From symbols to smoke signs, people have unearthed better ways to communicate. I’m convinced that the motivation for this was either love or perhaps a very capitalistic-minded soul looking to make a quick buck on some new innovation…most likely the wheel. From petroglyphs to Pinterest how much have we really evolved?

McKinsey & Company recently released a report entitled, “Building the social enterprise.” Its authors steadfastly believe that leaders can realize the vast potential of social technologies to engage employees and transform organizations. In 2012, the McKinsey Global Institute estimated that $900 billion to $1.3 trillion in annual value could be unlocked in just four sectors (consumer packaged goods, consumer financial services, professional services, and advanced manufacturing) by products and services that enable social interactions in the digital realm.

We don’t have to look back that far to see early signs of the adoption of social technologies in public relations, perhaps as a precursor to the enterprise business discussion. When LinkedIn, Twitter and Facebook arrived on the scene the bandwagons’ name was SEO and everyone—well, almost everyone jumped in, on and some hurdled themselves toward it like Detroit Lion’s Ndamukong Suh at Green Bay Packers’ Aaron Rodgers. Now the name of the game is content marketing. But really, at the end of the game, isn’t it all about interesting storytelling, shifting light upon something and offering a new perspective?

The McKinsey report outlined its advice to encourage the enterprise to embrace social networking. Their advice mirrors the same counsel we give Airfoil’s valued clients and—amazingly the concepts that enable us to understand communications from thousands of years ago.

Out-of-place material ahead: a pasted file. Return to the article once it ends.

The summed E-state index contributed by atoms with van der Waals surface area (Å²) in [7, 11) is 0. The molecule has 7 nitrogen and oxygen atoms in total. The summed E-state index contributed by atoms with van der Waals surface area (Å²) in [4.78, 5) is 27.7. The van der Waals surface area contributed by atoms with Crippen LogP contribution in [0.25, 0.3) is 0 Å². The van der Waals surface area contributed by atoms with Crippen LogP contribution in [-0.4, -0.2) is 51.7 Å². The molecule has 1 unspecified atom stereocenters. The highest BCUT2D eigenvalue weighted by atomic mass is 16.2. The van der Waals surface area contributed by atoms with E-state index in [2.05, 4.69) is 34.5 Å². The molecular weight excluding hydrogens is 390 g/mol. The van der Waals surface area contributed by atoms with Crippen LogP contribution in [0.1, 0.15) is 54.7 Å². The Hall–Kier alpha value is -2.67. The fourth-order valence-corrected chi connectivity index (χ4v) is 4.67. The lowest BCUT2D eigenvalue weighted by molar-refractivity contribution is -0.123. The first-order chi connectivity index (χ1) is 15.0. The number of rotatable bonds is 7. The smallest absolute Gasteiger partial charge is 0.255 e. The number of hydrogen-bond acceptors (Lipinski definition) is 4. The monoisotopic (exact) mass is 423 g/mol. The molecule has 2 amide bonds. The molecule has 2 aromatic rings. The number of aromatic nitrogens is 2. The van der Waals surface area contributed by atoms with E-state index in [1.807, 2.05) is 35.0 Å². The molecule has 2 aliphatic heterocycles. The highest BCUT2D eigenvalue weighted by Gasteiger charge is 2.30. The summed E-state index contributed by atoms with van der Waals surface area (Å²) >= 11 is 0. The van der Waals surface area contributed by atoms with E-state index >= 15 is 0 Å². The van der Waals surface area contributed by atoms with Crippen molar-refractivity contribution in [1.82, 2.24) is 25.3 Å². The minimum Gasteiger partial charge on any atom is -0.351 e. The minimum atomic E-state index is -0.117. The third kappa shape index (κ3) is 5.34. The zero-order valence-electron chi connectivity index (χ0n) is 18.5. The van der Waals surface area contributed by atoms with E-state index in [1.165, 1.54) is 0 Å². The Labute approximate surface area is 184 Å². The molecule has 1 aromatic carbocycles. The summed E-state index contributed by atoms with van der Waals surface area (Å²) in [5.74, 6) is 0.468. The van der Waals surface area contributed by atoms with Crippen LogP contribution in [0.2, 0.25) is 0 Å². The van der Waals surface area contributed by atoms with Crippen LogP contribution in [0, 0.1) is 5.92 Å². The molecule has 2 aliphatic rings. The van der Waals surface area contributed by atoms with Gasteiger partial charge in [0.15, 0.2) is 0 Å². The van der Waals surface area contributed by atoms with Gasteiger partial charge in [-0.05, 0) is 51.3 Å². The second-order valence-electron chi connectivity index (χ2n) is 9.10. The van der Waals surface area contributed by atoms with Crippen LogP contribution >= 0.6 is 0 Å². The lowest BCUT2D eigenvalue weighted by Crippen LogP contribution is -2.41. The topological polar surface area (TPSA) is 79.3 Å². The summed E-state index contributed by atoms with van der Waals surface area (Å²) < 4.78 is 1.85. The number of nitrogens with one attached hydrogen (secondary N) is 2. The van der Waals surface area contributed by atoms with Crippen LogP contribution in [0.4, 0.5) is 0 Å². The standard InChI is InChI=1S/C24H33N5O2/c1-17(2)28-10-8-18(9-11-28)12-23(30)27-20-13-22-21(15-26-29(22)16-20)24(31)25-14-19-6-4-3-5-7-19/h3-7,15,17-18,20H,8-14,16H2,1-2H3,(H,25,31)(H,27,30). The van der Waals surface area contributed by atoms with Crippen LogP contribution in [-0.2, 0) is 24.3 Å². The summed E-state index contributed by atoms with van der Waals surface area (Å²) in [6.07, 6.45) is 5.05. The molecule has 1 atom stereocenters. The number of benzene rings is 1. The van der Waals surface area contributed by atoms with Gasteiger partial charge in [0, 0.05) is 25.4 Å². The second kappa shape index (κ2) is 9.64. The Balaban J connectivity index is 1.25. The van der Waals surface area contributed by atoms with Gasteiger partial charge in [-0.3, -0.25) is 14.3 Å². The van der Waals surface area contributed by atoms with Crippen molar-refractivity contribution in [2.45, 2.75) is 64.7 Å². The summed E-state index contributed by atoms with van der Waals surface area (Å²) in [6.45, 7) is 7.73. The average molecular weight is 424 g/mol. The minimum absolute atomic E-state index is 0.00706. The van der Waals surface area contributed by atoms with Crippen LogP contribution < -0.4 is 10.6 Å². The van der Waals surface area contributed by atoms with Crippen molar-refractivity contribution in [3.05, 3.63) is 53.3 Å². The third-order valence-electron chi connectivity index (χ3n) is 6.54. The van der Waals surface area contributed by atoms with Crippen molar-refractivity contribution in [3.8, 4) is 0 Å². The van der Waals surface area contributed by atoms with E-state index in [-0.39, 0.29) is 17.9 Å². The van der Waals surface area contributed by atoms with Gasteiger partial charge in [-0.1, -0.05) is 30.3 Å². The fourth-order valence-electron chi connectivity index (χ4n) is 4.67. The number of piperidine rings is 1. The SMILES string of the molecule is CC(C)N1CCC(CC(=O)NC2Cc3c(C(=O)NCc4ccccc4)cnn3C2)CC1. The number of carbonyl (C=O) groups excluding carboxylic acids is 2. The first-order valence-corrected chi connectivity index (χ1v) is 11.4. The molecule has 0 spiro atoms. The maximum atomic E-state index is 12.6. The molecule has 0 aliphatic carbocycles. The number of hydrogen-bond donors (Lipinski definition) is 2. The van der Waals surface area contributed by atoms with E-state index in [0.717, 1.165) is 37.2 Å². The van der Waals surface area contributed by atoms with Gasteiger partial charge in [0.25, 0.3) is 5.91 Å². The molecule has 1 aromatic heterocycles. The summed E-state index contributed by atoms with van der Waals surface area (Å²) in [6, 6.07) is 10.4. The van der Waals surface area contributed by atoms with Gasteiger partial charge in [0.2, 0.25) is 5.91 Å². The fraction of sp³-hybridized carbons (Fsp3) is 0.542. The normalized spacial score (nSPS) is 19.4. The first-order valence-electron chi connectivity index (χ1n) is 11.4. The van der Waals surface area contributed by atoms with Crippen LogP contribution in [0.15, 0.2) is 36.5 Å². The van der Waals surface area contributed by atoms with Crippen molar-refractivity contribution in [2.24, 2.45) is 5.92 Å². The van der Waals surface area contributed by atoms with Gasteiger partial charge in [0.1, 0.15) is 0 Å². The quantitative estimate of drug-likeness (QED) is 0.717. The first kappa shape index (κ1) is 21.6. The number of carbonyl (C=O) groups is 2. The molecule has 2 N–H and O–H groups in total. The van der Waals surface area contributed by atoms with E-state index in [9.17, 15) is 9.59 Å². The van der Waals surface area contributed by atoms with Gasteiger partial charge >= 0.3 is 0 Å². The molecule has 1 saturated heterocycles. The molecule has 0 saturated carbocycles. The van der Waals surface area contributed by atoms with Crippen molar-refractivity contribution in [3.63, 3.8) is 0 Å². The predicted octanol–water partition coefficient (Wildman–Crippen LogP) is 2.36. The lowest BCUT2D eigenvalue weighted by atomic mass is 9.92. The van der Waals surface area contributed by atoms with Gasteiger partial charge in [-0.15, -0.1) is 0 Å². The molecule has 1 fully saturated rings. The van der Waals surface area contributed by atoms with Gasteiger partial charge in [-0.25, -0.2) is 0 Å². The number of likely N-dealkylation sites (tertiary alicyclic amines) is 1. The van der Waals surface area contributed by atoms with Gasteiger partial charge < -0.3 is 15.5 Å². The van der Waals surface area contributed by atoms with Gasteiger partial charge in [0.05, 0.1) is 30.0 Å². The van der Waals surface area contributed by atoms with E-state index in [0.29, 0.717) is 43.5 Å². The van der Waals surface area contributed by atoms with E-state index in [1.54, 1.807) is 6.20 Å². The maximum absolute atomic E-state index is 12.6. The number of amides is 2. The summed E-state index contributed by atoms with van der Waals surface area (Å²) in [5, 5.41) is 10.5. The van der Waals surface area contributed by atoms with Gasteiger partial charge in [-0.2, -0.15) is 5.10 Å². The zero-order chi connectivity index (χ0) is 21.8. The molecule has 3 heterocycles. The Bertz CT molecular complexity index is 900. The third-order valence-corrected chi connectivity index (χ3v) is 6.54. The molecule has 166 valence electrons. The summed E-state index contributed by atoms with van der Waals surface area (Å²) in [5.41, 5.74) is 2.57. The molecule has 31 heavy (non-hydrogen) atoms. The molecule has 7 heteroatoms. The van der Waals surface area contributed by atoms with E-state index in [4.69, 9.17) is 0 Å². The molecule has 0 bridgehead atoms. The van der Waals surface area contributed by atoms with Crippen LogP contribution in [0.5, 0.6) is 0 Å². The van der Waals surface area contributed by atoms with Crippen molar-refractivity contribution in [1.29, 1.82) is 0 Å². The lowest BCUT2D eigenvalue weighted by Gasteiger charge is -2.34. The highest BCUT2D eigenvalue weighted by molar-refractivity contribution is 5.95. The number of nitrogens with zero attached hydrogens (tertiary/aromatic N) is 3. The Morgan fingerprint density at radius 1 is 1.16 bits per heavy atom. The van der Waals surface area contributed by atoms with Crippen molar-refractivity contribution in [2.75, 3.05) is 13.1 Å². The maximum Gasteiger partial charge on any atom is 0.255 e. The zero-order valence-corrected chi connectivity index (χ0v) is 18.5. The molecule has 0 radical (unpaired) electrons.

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Add value, not complexity

When you think of the first cave drawings, the one in your head is likely that of a human killing a herd of animals. You get it. It’s remarkably simple. You understand the bow is used to kill the animals. Easy. The same is true with good PR and great communications across the enterprise. Working with a trusted team of advisors to create clear messages with the right delivery and timing on the most appropriate channels creates clarity and removes the barriers of complexity.

Provide essential organizational support
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When sending smoke signals, you need someone to help make the fire, watch the flames, wave the cloth and make sure the signal was as clear as possible. With a good PR strategy you need a team that can offer you an outside perspective beyond your organization and perhaps even beyond your business area to identify trends and new opportunities. Likewise, within the enterprise, it only makes sense to have organizational policies, standards and norms in place, lest some well-intentioned intern post an overly revealing selfie.

Experiment and learn

As with any field that creates a new relationship, you have to figure out what works. This principle holds true for engineering, chemistry, public relations and yes—as it turns out enterprise business. As in PR, we took risks with social media, scraped a few knees, but recovered, dominated and claimed our stake in the game. Business enterprise can learn from PR’s experience—embrace risk; trust that social technology has risks coupled with tremendous benefits.

Track impact and evolve metrics

Metrics matter. How else do you really know your communication is effective?  PR has learned this lesson and it’s still evolving. Simple advice, but amazingly more tricky than it sounds. Which metrics most matter to your business or endeavor? Do you measure by profits, by interest, by clicks?

As with any communication effort you need trusted team members who are willing and eager to partner with you to tell your story in a truthful, meaningful and resonating way that sparks interest, intrigues minds and engages.

 

JT2Janet Tyler is the Co-CEO of Airfoil, an integrated marketing communications firm with offices in Silicon Valley, Detroit, London and Hong Kong. Follow Janet on Twitter: @Janet_Tyler